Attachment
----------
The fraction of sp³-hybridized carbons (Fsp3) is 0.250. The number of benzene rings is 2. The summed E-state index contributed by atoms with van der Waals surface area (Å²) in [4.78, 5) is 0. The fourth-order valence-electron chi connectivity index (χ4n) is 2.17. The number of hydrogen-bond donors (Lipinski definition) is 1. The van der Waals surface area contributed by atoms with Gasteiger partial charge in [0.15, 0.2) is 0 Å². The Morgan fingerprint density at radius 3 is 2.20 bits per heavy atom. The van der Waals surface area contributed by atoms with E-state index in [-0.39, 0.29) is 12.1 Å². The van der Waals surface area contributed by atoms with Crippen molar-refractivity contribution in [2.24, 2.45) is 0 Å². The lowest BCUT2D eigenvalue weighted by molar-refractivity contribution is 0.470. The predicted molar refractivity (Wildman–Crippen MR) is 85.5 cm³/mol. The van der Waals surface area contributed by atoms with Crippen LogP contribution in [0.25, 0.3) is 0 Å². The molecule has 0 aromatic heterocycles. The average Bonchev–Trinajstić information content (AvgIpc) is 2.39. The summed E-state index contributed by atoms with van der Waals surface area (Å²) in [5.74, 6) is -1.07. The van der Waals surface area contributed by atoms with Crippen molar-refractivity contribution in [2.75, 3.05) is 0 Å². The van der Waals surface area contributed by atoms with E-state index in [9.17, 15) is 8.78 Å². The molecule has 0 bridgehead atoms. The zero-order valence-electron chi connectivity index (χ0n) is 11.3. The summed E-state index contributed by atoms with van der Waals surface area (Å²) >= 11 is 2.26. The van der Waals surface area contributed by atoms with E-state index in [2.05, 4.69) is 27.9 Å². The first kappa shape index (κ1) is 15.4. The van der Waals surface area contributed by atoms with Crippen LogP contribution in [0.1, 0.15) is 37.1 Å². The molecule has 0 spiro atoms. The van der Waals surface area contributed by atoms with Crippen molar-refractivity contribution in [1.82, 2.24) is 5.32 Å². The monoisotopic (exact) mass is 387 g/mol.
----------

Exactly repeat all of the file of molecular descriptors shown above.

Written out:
The fraction of sp³-hybridized carbons (Fsp3) is 0.250. The number of benzene rings is 2. The summed E-state index contributed by atoms with van der Waals surface area (Å²) in [4.78, 5) is 0. The fourth-order valence-electron chi connectivity index (χ4n) is 2.17. The number of hydrogen-bond donors (Lipinski definition) is 1. The van der Waals surface area contributed by atoms with Gasteiger partial charge in [0.15, 0.2) is 0 Å². The Morgan fingerprint density at radius 3 is 2.20 bits per heavy atom. The van der Waals surface area contributed by atoms with E-state index in [-0.39, 0.29) is 12.1 Å². The van der Waals surface area contributed by atoms with Crippen molar-refractivity contribution in [2.24, 2.45) is 0 Å². The lowest BCUT2D eigenvalue weighted by molar-refractivity contribution is 0.470. The predicted molar refractivity (Wildman–Crippen MR) is 85.5 cm³/mol. The van der Waals surface area contributed by atoms with Crippen LogP contribution in [0.25, 0.3) is 0 Å². The molecule has 0 aromatic heterocycles. The average Bonchev–Trinajstić information content (AvgIpc) is 2.39. The summed E-state index contributed by atoms with van der Waals surface area (Å²) in [5.74, 6) is -1.07. The van der Waals surface area contributed by atoms with Crippen molar-refractivity contribution in [2.75, 3.05) is 0 Å². The van der Waals surface area contributed by atoms with E-state index in [9.17, 15) is 8.78 Å². The molecule has 0 bridgehead atoms. The zero-order valence-electron chi connectivity index (χ0n) is 11.3. The summed E-state index contributed by atoms with van der Waals surface area (Å²) >= 11 is 2.26. The van der Waals surface area contributed by atoms with E-state index in [2.05, 4.69) is 27.9 Å². The first kappa shape index (κ1) is 15.4. The van der Waals surface area contributed by atoms with Crippen LogP contribution in [0.1, 0.15) is 37.1 Å². The molecule has 0 spiro atoms. The van der Waals surface area contributed by atoms with Crippen molar-refractivity contribution in [1.82, 2.24) is 5.32 Å². The monoisotopic (exact) mass is 387 g/mol.